Grain on the development of the Totem Candle for Areaware.
About three years ago we designed some candle holders that used cast graphite cups as the main heat resistant component. We were excited about what seemed like a new use for a material often utilized in industrial production and in order to present the design properly we began to search for some interesting candles to use in photography and to sell on our site with our candle holders.
We found a great beeswax candle producer in near-by Oregon that had been around since the 1970’s producing 100% American-sourced beeswax candles in variety of interesting forms. We bought a bunch of samples to try out in our holders. We figured that we might eventually decide to cast our own shapes, so this was also part research for a future project.
At the time we were still working from our home-based shop and we had a very basic lathe that we used primarily to sand our candle holder bases. One night James was working down in the shop on some order production, saw the box of candle samples, and was inspired to throw one on the lathe to see what would happen if he tried cutting into it. James had a lot of experience turning from RISD and from his woodworking and boat building background, but he wasn’t really sure how the wax would respond.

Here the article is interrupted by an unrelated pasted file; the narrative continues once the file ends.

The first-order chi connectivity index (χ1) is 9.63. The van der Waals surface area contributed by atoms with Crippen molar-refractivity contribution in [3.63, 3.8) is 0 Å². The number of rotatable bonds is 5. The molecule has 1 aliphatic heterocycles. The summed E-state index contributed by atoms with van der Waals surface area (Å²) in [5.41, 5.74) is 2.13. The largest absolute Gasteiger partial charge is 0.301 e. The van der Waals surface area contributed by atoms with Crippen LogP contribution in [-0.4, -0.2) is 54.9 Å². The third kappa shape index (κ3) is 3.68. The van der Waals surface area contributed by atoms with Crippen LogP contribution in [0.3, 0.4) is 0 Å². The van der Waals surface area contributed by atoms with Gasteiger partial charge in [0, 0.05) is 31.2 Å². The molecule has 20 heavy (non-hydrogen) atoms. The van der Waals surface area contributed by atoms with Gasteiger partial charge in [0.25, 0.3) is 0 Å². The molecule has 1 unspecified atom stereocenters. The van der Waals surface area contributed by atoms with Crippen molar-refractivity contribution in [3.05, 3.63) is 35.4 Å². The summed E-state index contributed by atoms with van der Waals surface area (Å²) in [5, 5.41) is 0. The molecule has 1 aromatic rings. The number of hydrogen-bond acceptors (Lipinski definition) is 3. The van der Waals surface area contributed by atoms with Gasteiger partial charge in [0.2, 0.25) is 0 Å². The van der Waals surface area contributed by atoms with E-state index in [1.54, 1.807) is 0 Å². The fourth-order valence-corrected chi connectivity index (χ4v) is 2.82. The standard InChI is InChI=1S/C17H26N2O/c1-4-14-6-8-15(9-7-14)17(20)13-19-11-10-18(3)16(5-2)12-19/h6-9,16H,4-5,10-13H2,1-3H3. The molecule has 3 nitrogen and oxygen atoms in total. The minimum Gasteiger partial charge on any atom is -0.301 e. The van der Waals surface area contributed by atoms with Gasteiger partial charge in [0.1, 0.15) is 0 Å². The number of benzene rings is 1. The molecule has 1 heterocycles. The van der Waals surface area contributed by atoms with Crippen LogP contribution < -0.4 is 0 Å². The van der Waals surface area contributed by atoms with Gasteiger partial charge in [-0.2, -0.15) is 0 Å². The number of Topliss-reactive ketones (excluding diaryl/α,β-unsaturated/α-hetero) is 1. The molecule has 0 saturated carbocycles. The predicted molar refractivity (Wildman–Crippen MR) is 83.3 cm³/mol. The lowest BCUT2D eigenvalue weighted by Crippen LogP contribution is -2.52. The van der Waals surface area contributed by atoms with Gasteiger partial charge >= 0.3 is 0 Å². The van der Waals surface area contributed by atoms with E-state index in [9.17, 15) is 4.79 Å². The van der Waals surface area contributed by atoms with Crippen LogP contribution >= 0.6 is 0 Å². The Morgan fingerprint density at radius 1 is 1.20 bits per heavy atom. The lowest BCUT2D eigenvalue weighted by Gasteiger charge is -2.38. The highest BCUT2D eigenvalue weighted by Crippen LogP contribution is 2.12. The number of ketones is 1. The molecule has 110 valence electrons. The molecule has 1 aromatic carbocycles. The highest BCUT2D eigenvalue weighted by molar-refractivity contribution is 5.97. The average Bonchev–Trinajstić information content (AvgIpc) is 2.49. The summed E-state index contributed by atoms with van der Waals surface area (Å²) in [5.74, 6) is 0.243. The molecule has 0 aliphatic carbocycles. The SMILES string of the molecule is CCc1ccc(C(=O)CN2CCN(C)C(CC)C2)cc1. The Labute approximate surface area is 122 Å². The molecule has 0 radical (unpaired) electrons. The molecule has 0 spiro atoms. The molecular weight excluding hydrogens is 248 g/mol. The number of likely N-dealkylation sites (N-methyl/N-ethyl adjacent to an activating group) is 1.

They ended up cutting beautifully - what he would later describe as “like butter.” Though very controlled, the early process was also fast and satisfying for someone used to working with wood. James shared some of his early turnings with Chelsea and she wanted to see more. Soon they were up on social media getting nice feedback from friends and then in their 2013 holiday pop-up shop where they quickly sold out.
The price points were high due to the beeswax costs and hand cutting, but customers responded really strongly to them as sculptural objects. We honed the designs down to three cut patterns and three sizes with the idea that they looked best as a composition of multiple sizes and shapes.
As we continued to produce them—in 2015 they were our best selling product—our home and studio completely filled with the sweet honey smell of beeswax.
Grain Grain is an American design practice dedicated to social and environmental responsibility. Founded in 2008, the work of partners Chelsea and James Minola unites current manufacturing technologies and age-old craft techniques. Goods are produced in small batch runs in their Bainbridge Island, WA studio or through special collaborations with expert artisans in the US and abroad.
Chelsea and James met while studying Industrial Design at the Rhode Island School of Design. Their furniture, lighting and objects are sold in over 100 retailers worldwide and have been featured in publications such as The New York Times, Elle Decor and Metropolis.
For more information visit: graindesign.com